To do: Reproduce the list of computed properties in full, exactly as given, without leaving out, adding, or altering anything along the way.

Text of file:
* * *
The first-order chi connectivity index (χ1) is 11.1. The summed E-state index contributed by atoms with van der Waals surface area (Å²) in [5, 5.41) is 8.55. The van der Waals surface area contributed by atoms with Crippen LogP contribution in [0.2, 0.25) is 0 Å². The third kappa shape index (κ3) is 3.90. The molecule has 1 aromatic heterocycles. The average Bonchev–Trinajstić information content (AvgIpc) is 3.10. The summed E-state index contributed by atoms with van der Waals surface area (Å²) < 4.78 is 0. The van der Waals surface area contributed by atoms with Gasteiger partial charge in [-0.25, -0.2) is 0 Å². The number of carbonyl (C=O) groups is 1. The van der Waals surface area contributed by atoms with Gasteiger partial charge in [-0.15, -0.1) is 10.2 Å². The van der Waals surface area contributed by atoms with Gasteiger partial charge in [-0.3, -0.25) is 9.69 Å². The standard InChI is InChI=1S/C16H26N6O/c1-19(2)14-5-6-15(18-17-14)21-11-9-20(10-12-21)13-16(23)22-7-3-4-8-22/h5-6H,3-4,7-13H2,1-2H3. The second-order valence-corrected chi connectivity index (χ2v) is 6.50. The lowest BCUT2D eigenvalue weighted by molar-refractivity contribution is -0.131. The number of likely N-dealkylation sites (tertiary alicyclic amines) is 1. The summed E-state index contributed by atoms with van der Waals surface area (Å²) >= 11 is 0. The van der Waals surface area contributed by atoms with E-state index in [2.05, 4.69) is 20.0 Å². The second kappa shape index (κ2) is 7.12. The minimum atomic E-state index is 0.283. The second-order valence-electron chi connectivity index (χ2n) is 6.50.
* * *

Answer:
The first-order chi connectivity index (χ1) is 11.1. The summed E-state index contributed by atoms with van der Waals surface area (Å²) in [5, 5.41) is 8.55. The van der Waals surface area contributed by atoms with Crippen LogP contribution in [0.2, 0.25) is 0 Å². The third kappa shape index (κ3) is 3.90. The molecule has 1 aromatic heterocycles. The average Bonchev–Trinajstić information content (AvgIpc) is 3.10. The summed E-state index contributed by atoms with van der Waals surface area (Å²) < 4.78 is 0. The van der Waals surface area contributed by atoms with Gasteiger partial charge in [-0.25, -0.2) is 0 Å². The number of carbonyl (C=O) groups is 1. The van der Waals surface area contributed by atoms with Gasteiger partial charge in [-0.15, -0.1) is 10.2 Å². The van der Waals surface area contributed by atoms with Gasteiger partial charge in [-0.3, -0.25) is 9.69 Å². The standard InChI is InChI=1S/C16H26N6O/c1-19(2)14-5-6-15(18-17-14)21-11-9-20(10-12-21)13-16(23)22-7-3-4-8-22/h5-6H,3-4,7-13H2,1-2H3. The second-order valence-corrected chi connectivity index (χ2v) is 6.50. The lowest BCUT2D eigenvalue weighted by molar-refractivity contribution is -0.131. The number of likely N-dealkylation sites (tertiary alicyclic amines) is 1. The summed E-state index contributed by atoms with van der Waals surface area (Å²) >= 11 is 0. The van der Waals surface area contributed by atoms with E-state index in [2.05, 4.69) is 20.0 Å². The second kappa shape index (κ2) is 7.12. The minimum atomic E-state index is 0.283. The second-order valence-electron chi connectivity index (χ2n) is 6.50.